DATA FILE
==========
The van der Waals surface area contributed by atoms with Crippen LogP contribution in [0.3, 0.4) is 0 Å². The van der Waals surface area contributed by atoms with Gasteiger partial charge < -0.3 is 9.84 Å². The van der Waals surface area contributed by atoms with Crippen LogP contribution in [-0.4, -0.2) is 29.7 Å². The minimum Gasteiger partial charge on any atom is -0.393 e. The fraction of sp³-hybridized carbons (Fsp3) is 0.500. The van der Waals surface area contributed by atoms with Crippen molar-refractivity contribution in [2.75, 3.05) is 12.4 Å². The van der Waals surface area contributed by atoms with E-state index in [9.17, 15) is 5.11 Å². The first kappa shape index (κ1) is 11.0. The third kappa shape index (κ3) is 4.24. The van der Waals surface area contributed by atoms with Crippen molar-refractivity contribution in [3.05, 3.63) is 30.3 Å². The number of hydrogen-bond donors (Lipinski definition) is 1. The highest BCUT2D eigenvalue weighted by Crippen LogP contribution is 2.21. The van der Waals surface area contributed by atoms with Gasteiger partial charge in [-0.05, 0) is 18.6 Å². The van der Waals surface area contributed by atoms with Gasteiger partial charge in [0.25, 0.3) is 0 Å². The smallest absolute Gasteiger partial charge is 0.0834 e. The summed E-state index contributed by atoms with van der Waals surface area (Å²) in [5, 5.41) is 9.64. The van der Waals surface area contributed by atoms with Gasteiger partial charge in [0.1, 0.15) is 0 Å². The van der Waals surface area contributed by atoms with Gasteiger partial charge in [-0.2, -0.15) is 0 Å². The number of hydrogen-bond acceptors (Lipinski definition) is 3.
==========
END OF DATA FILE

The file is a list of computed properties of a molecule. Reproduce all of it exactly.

The van der Waals surface area contributed by atoms with Crippen LogP contribution in [0.3, 0.4) is 0 Å². The van der Waals surface area contributed by atoms with Gasteiger partial charge < -0.3 is 9.84 Å². The van der Waals surface area contributed by atoms with Crippen LogP contribution in [-0.4, -0.2) is 29.7 Å². The minimum Gasteiger partial charge on any atom is -0.393 e. The fraction of sp³-hybridized carbons (Fsp3) is 0.500. The van der Waals surface area contributed by atoms with Crippen molar-refractivity contribution in [2.75, 3.05) is 12.4 Å². The van der Waals surface area contributed by atoms with E-state index in [9.17, 15) is 5.11 Å². The first kappa shape index (κ1) is 11.0. The third kappa shape index (κ3) is 4.24. The van der Waals surface area contributed by atoms with Crippen molar-refractivity contribution in [3.05, 3.63) is 30.3 Å². The number of hydrogen-bond donors (Lipinski definition) is 1. The highest BCUT2D eigenvalue weighted by Crippen LogP contribution is 2.21. The van der Waals surface area contributed by atoms with Gasteiger partial charge in [-0.05, 0) is 18.6 Å². The van der Waals surface area contributed by atoms with Gasteiger partial charge in [0.25, 0.3) is 0 Å². The smallest absolute Gasteiger partial charge is 0.0834 e. The summed E-state index contributed by atoms with van der Waals surface area (Å²) in [5, 5.41) is 9.64. The van der Waals surface area contributed by atoms with Gasteiger partial charge in [0.1, 0.15) is 0 Å². The van der Waals surface area contributed by atoms with Gasteiger partial charge in [-0.2, -0.15) is 0 Å². The number of hydrogen-bond acceptors (Lipinski definition) is 3.